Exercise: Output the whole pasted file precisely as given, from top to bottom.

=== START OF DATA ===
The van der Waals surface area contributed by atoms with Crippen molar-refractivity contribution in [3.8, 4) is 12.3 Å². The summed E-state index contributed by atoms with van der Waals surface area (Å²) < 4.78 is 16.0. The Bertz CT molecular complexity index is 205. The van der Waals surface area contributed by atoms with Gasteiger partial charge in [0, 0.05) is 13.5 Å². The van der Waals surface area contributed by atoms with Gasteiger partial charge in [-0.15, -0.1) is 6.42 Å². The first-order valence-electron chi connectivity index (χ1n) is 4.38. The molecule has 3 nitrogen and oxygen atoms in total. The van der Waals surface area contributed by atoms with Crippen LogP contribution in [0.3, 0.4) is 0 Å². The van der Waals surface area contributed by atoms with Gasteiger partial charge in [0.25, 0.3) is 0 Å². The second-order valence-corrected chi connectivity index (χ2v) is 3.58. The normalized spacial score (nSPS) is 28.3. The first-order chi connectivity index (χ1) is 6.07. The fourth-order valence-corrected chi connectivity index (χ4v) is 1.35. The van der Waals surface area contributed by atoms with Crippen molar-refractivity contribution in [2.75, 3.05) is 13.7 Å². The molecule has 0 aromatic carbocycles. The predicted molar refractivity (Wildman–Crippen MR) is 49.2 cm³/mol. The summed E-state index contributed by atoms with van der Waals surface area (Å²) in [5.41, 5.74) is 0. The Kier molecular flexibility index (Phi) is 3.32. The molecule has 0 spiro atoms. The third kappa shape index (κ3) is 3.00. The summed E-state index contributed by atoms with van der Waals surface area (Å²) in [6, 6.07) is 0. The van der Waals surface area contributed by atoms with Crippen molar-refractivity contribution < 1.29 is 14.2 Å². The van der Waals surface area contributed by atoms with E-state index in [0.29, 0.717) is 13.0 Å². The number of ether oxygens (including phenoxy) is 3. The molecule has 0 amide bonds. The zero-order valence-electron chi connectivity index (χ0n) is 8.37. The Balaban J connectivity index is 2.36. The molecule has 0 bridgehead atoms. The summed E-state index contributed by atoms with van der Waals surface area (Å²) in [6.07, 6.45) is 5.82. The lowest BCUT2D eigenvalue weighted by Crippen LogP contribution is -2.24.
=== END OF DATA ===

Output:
The van der Waals surface area contributed by atoms with Crippen molar-refractivity contribution in [3.8, 4) is 12.3 Å². The summed E-state index contributed by atoms with van der Waals surface area (Å²) < 4.78 is 16.0. The Bertz CT molecular complexity index is 205. The van der Waals surface area contributed by atoms with Gasteiger partial charge in [0, 0.05) is 13.5 Å². The van der Waals surface area contributed by atoms with Gasteiger partial charge in [-0.15, -0.1) is 6.42 Å². The first-order valence-electron chi connectivity index (χ1n) is 4.38. The molecule has 3 nitrogen and oxygen atoms in total. The van der Waals surface area contributed by atoms with Crippen LogP contribution in [0.3, 0.4) is 0 Å². The van der Waals surface area contributed by atoms with Gasteiger partial charge in [0.25, 0.3) is 0 Å². The second-order valence-corrected chi connectivity index (χ2v) is 3.58. The normalized spacial score (nSPS) is 28.3. The first-order chi connectivity index (χ1) is 6.07. The fourth-order valence-corrected chi connectivity index (χ4v) is 1.35. The van der Waals surface area contributed by atoms with Crippen molar-refractivity contribution in [2.75, 3.05) is 13.7 Å². The molecule has 0 aromatic carbocycles. The predicted molar refractivity (Wildman–Crippen MR) is 49.2 cm³/mol. The summed E-state index contributed by atoms with van der Waals surface area (Å²) in [5.41, 5.74) is 0. The Kier molecular flexibility index (Phi) is 3.32. The molecule has 0 spiro atoms. The third kappa shape index (κ3) is 3.00. The summed E-state index contributed by atoms with van der Waals surface area (Å²) in [6, 6.07) is 0. The van der Waals surface area contributed by atoms with Crippen molar-refractivity contribution < 1.29 is 14.2 Å². The van der Waals surface area contributed by atoms with E-state index in [0.29, 0.717) is 13.0 Å². The number of ether oxygens (including phenoxy) is 3. The molecule has 0 amide bonds. The zero-order valence-electron chi connectivity index (χ0n) is 8.37. The Balaban J connectivity index is 2.36. The molecule has 0 bridgehead atoms. The summed E-state index contributed by atoms with van der Waals surface area (Å²) in [6.07, 6.45) is 5.82. The lowest BCUT2D eigenvalue weighted by Crippen LogP contribution is -2.24.